Over the last few weeks, I have been volunteering at my local Covid Vaccine Hub, which covers 180,000 patients in Barnet. The Hub has been built from scratch using a series of marquees and looks like an army field hospital. At the moment the Hub provides two different types of vaccine, these are the Pfizer and Oxford Astra Zeneca vaccines. Each day the Hub is set-up to give one type of vaccine as they have to be treated differently. Each shift at the Hub lasts around seven hours and all staff have to arrive early to take a lateral flow rapid Covid test to check they are safe to work.
I first volunteered as a marshal. This entailed directing patients around the site, ensuring social distancing, and guiding the flow of patients through different stages of the vaccination process. One of the challenges I faced whilst marshalling was that after the Pfizer vaccine is administered, patients have to sit on-site under observation for 15 minutes. The creates the complexities of ensuring there are enough seats for patients to wait whilst remaining socially distanced and of managing each patient's departure after the correct period of observation has passed.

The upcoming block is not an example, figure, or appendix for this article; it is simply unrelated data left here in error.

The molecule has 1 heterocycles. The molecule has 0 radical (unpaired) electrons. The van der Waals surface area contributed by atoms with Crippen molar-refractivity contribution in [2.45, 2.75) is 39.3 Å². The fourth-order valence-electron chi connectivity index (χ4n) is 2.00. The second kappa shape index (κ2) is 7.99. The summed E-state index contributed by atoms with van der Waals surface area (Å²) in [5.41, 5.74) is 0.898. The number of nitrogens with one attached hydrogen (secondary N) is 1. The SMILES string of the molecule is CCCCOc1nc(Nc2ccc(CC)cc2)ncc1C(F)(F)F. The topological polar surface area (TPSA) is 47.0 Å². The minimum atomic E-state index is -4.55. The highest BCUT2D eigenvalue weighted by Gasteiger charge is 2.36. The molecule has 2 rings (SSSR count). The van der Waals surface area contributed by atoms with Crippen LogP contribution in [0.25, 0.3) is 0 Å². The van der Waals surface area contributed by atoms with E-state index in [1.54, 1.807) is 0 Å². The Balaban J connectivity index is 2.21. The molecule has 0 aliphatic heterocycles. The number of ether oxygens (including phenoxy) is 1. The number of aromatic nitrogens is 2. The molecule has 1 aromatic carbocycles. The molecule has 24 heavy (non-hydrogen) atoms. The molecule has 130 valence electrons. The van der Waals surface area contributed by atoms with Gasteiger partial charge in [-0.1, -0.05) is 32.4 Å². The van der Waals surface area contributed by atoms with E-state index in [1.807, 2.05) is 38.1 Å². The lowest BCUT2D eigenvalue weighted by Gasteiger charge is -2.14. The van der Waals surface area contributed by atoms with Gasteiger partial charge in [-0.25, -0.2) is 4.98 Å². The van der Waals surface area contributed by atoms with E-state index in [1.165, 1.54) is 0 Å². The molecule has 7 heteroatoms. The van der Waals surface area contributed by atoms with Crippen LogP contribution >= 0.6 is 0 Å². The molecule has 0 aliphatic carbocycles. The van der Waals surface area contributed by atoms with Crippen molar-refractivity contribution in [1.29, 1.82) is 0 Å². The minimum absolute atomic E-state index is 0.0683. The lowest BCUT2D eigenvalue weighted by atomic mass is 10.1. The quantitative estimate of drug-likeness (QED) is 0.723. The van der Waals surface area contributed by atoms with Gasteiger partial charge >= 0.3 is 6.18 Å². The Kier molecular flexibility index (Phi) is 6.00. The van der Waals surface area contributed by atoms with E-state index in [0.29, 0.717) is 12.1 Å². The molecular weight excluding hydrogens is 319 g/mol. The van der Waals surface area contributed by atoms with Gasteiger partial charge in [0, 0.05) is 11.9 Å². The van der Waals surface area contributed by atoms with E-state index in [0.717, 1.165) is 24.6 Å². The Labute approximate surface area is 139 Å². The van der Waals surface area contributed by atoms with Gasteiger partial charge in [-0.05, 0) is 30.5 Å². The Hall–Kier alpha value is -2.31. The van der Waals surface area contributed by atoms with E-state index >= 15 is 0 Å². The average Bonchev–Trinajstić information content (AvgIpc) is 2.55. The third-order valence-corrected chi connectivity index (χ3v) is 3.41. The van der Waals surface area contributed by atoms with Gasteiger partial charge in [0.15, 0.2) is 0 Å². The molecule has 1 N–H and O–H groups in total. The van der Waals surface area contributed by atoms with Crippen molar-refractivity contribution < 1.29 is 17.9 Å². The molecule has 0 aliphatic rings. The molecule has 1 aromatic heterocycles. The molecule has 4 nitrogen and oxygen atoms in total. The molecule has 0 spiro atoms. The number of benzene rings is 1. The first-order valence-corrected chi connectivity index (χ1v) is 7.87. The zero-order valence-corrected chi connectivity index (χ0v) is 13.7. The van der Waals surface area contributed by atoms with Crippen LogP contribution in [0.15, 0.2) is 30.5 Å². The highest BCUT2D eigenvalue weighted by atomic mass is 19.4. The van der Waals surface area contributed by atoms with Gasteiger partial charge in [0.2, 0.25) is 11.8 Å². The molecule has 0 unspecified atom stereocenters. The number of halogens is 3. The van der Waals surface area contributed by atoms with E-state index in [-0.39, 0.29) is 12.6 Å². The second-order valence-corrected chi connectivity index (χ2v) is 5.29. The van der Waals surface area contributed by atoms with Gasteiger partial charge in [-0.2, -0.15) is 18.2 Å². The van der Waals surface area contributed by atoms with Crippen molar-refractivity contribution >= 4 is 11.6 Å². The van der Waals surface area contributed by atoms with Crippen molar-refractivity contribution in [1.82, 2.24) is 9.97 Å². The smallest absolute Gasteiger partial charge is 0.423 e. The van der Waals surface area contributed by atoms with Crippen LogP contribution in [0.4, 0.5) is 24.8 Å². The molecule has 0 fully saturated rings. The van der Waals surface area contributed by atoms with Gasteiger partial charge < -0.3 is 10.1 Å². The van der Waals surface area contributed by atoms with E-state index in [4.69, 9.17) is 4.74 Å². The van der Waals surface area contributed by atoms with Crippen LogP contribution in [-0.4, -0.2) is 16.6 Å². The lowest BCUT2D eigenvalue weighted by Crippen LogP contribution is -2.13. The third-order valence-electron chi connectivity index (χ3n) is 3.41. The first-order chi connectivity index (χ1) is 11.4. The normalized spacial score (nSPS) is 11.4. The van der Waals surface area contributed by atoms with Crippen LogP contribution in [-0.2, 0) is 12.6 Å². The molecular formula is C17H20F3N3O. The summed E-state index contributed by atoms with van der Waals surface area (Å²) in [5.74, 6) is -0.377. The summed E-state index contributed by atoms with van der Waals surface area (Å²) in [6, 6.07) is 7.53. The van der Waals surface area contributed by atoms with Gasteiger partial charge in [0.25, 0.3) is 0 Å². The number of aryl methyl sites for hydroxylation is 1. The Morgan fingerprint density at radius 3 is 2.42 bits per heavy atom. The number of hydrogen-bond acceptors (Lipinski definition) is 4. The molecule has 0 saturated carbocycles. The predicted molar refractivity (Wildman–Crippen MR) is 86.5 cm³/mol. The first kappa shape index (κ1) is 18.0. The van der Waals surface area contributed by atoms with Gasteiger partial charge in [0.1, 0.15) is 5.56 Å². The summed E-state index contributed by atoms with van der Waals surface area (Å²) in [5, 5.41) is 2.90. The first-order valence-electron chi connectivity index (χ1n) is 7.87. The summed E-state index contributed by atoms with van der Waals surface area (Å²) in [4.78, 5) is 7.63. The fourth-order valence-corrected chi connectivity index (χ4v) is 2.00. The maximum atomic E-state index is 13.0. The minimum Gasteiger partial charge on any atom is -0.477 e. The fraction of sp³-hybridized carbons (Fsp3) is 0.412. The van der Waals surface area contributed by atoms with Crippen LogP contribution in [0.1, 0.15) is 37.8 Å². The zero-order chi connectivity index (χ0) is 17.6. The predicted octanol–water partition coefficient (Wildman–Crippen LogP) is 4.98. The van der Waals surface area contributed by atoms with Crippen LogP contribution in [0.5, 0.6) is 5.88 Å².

I was then selected to be trained up for the position of Non-clinical Patient Pre-Screener. This means asking each patient a series of question to check who they are and that they're eligible and safe to have the vaccine. The role also entails recording the patient's details including their date of birth, surname and NHS number as well as information such as any medication they may take, which vaccine is being given and where in the body it is being injected. As well as asking all the questions, I was responsible for the data entry on a national NHS system called Pinnacle that every vaccine Hub in the country is using. This allows the doctor who is vaccinating to focus on the vaccinations and providing clinical oversight without having to worry about logging the patient's details, asking them questions or recording all of their answers.
I have also volunteered at the Hub when the AstraZeneca vaccine was being given. This vaccine speeds the vaccination process up significantly as there is no need to supervise patients for 15 minutes after they receive their vaccines although patients cannot drive for 15 minutes afterwards. This leads to the Hub being able to vaccinate around 750 patients in a single day, which is an astonishing number.
I am really enjoying this work and am planning to continue volunteering for at least one shift a week at the Hub. The UK is one of the leading countries in the world with its Covid vaccine programme and it feels great to be a part of this.
Written by Noah Arram (11S2)